In a large saucepan, heat ¼ cup oil over medium heat. Add onion and sauté until opaque, about 3 to 5 minutes. Add tomatoes with their juice, garlic, crushed red pepper and salt. Cook, partially covered, over medium heat until mixture is somewhat thickened, about 30 minutes. Stir in bread, basil and parsley; let sit until bread is softened, then mash it into mixture. Stir in extra virgin olive oil and serve hot, warm or at room temperature with a crisp dry white wine.

Tuscan Bean Salad 

YIELD: Makes 6 to 8 servings

INGREDIENTS:

Two 14-ounce cans cannellini beans, rinsed and drained

1 celery rib, washed, trimmed and thinly sliced

2/3 cup finely chopped red onion

½ cup chopped oil-cured black olives

½ cup chopped fresh Italian parsley

1 tablespoon minced fresh rosemary leaves

¼ cup extra virgin olive oil

2 tablespoons red or white wine vinegar

Salt and freshly ground black pepper, to taste

DIRECTIONS:

Place beans, celery, onion, olives, parsley and rosemary in a large bowl; toss to combine. In a small bowl whisk together oil, vinegar, salt and pepper. Add to bean mixture; toss to thoroughly coat. Let sit one hour, toss again and serve at room temperature with arugula and cherry tomato salad, crusty bread and slices of prosciutto and salami.

Farfalle Salad with Salmon, Asparagus and Peas. Stock photo

By Barbara Beltrami

When it’s time for a backyard barbecue or pool party, neighborhood get-together or family celebration, it seems that in the past few years the traditional salads have given up some of their popularity to pasta salads, one of my favorite things to put together. I cook up a nice big pot of some weird-shaped pasta and then put my imagination to work. The last three times I did that I came up with some real doozies that turned out to be big hits. 

The first was farfalle with poached salmon, peas, asparagus, dill, yogurt and mayonnaise. Another one was penne with chick peas, black olives, cherry tomatoes, grilled eggplant and goat cheese, and the most recent one was basically an antipasto salad: fusilli tossed with julienned Genoa salami,, provolone, roasted red peppers, pepperoncini, marinated artichokes, sun-dried tomatoes, mozzarella and anchovies in a simple olive oil, wine vinegar and herb dressing. Try one or all of them or boil up a pot of pasta and see what happens next.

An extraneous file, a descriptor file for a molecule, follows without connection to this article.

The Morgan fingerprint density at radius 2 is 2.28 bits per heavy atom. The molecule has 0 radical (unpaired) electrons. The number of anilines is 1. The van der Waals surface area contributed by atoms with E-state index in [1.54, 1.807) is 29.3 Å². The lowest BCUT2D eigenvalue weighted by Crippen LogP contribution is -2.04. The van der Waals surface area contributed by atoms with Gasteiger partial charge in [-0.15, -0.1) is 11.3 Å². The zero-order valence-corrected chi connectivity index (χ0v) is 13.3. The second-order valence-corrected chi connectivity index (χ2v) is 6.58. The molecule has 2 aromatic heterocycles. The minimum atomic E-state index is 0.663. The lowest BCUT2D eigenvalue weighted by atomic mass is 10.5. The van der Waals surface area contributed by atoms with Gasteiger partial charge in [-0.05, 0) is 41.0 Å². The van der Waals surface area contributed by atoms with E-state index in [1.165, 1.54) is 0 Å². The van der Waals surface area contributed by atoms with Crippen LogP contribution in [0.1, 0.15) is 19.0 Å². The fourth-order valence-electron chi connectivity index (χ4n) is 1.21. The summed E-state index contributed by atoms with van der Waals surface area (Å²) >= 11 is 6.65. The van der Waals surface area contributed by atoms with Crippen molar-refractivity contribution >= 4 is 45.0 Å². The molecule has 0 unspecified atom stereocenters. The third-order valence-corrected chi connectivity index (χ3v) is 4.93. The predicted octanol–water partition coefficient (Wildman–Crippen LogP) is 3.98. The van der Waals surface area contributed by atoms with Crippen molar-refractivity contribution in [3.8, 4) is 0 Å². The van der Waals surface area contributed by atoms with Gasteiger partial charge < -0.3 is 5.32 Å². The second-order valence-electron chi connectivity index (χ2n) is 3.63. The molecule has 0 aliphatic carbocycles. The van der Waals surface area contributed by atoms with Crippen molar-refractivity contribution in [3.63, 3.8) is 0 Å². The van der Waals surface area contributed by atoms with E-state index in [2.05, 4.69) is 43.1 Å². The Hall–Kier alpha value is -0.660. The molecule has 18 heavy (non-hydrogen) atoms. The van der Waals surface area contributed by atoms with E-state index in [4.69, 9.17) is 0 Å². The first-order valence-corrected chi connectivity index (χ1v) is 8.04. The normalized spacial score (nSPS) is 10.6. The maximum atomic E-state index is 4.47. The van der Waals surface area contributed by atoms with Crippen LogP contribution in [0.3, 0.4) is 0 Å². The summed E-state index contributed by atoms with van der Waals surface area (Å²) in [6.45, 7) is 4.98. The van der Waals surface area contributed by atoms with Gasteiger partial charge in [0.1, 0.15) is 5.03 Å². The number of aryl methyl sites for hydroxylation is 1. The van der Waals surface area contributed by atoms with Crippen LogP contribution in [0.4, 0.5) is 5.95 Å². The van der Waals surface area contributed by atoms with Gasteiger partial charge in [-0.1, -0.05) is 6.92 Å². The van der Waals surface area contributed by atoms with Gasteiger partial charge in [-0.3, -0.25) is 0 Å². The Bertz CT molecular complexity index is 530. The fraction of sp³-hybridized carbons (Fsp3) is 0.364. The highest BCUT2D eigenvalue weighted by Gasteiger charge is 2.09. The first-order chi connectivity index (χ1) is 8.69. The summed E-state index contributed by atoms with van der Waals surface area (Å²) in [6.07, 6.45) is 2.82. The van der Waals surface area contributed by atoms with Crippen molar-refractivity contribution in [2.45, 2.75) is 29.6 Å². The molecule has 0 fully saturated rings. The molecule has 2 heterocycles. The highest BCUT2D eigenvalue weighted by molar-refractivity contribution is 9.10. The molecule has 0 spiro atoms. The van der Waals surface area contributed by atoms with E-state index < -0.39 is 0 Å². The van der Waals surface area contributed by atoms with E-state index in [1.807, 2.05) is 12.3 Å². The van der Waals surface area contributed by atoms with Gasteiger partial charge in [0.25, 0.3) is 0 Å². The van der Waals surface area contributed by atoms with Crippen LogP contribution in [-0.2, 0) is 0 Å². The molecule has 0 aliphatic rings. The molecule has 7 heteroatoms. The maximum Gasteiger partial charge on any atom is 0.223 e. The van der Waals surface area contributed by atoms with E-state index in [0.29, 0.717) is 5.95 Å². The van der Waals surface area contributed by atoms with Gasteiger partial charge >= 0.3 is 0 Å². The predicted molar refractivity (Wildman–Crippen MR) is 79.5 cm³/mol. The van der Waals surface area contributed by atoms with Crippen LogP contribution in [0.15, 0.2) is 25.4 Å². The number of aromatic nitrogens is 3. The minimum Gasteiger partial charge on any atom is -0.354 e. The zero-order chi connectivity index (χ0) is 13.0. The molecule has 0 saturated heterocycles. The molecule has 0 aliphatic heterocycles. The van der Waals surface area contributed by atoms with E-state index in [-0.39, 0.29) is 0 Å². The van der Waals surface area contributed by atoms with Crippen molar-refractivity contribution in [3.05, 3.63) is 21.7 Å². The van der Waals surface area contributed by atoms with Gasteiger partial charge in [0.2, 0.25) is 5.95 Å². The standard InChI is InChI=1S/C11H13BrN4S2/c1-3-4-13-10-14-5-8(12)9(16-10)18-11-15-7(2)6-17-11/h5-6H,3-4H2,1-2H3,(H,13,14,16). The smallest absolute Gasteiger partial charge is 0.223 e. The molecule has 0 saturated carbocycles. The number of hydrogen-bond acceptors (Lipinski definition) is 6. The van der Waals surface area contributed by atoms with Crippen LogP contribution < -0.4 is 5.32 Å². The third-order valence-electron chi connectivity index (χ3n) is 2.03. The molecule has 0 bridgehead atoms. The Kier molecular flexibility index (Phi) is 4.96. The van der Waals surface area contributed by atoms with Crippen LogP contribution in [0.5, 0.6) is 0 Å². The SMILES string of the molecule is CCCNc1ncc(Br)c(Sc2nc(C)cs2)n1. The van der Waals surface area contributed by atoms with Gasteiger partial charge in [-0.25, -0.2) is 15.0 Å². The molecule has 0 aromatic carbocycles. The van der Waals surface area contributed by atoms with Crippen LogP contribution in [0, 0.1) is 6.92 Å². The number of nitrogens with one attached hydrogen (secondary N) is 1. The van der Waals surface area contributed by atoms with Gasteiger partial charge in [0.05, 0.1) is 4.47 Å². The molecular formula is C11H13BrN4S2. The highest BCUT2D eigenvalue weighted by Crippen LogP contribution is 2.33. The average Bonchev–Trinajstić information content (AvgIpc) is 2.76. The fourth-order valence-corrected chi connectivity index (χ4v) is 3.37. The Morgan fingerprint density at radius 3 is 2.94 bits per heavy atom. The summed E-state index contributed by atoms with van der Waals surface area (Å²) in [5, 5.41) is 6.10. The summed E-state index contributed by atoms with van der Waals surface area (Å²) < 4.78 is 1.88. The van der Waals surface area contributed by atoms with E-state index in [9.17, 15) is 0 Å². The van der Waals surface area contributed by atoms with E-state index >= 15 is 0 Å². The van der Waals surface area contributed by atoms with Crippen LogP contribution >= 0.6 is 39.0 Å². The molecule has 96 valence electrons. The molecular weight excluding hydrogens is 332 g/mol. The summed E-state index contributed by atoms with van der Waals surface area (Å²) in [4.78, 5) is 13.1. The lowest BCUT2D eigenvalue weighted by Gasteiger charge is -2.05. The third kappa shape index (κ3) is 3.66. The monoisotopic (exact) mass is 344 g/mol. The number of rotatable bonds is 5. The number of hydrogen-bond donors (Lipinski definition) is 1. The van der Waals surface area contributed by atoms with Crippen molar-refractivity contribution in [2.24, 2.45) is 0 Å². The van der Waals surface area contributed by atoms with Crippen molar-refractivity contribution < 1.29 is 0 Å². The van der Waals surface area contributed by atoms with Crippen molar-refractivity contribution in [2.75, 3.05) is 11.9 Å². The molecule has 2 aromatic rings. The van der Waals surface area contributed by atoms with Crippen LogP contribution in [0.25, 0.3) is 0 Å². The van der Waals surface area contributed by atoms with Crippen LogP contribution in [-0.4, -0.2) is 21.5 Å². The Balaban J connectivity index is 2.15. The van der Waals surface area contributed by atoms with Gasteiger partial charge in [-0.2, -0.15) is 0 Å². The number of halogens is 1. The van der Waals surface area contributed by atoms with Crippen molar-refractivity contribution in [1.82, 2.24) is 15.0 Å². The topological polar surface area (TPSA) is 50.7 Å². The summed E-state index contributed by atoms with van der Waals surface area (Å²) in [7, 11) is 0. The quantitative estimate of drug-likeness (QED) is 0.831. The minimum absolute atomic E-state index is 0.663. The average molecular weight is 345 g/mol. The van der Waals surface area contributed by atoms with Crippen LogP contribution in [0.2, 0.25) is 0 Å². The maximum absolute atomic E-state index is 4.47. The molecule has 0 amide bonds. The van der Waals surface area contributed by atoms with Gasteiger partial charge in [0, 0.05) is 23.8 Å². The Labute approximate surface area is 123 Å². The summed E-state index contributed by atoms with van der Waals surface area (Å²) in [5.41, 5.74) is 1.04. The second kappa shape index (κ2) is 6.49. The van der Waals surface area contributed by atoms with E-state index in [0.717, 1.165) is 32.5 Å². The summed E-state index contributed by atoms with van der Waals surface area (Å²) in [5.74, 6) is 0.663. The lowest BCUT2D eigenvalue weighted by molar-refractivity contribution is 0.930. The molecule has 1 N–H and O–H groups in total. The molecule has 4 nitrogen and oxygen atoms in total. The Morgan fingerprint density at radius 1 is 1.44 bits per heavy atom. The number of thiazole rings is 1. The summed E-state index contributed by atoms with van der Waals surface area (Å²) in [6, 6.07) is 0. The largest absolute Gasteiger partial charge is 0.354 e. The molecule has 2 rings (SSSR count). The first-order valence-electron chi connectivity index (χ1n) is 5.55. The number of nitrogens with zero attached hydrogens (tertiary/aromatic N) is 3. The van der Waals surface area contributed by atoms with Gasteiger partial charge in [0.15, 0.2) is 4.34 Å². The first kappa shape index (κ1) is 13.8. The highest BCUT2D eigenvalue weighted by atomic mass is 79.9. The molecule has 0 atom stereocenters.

Farfalle Salad with Salmon, Asparagus and Peas

YIELD: Makes 8 to 12 servings

INGREDIENTS:

1 cup plain Greek yogurt

1 cup mayonnaise

1/3 cup capers, rinsed and drained

Freshly squeezed juice of one small lemon

2 teaspoons prepared mustard

Salt and freshly ground black pepper, to taste 

1 pound farfalle pasta, cooked and at room temperature 

¼ cup extra virgin olive oil

1 package frozen peas, thawed

1 pound fresh asparagus, cooked and sliced into 1-inch pieces

3 to 4 scallions, thinly sliced

1 pound fresh salmon, poached and torn into bite-size pieces

1/3 cup chopped fresh dill

DIRECTIONS:

In a medium bowl, using a wire whisk thoroughly combine yogurt, mayonnaise, capers, lemon juice, mustard, salt and pepper. In a large bowl toss the pasta with the olive oil to coat thoroughly. Add peas, asparagus, scallions  and yogurt mixture; toss again; scatter salmon and dill over top of salad. Serve at room temperature or chilled with cucumber salad.

Penne Salad Provencale

YIELD: Makes 8 to 12 servings

INGREDIENTS:

1 pound cooked penne, at room temperature

¾ cup extra virgin olive oil

¼ cup white or red wine vinegar

2 garlic cloves, bruised

1 tablespoon fresh marjoram or 1 tsp. dried

1 tablespoon fresh thyme leaves or 1 tsp. dried

Coarse salt and black pepper to taste

Nonstick cooking spray

1 medium eggplant, washed and diced

¼ cup extra virgin olive oil

One 14-ounce can chick peas, rinsed/drained

3 medium fresh tomatoes, diced

1 cup oil-packed black olives, pitted and sliced

6 ounces goat cheese, crumbled

Salt and freshly ground black pepper to taste

DIRECTIONS:

Preheat oven to 400 F. In small bowl combine oil, vinegar, garlic, marjoram and thyme. Let sit at room temperature one hour; remove and discard garlic. Coat a baking sheet with nonstick cooking spray; spread eggplant evenly and bake, until soft, about 10 minutes. In medium bowl, toss eggplant with ¼ cup olive oil. In large bowl, combine pasta, eggplant, chick peas, tomatoes, olives, goat cheese and oil and vinegar mixture; season with salt and pepper; toss thoroughly. Cover and refrigerate up to one hour; let sit 30 minutes before serving with a green salad, and meat, fowl or fish.

Fusilli Salad with Antipasto

YIELD: Makes 8 to 12 servings

INGREDIENTS:

1 cup extra virgin olive oil

¼ cup red wine vinegar

2 garlic cloves, bruised

¼ cup chopped fresh basil

2 tablespoons chopped fresh oregano 

2 tablespoons chopped fresh thyme

Coarse salt and freshly ground pepper to taste

1 pound cooked fusilli pasta

½ cup pepperoncini, drained

½ pound sliced Genoa salami, julienned

¼ pound sliced provolone cheese, julienned

½ pound mozzarella cheese, diced

¾ cup roasted red peppers, diced

1 cup marinated artichoke hearts, drained and sliced or chopped

½ cup oil-packed sun-dried tomatoes, drained and diced

10 anchovy fillets, minced

1 cup thinly sliced celery

DIRECTIONS:

In small bowl combine oil, vinegar, garlic, basil, oregano, thyme, salt and pepper; whisk vigorously; let sit at room temperature one hour; remove garlic and discard; whisk mixture again. In large bowl, combine remaining ingredients; toss, add oil and vinegar mixture, toss again.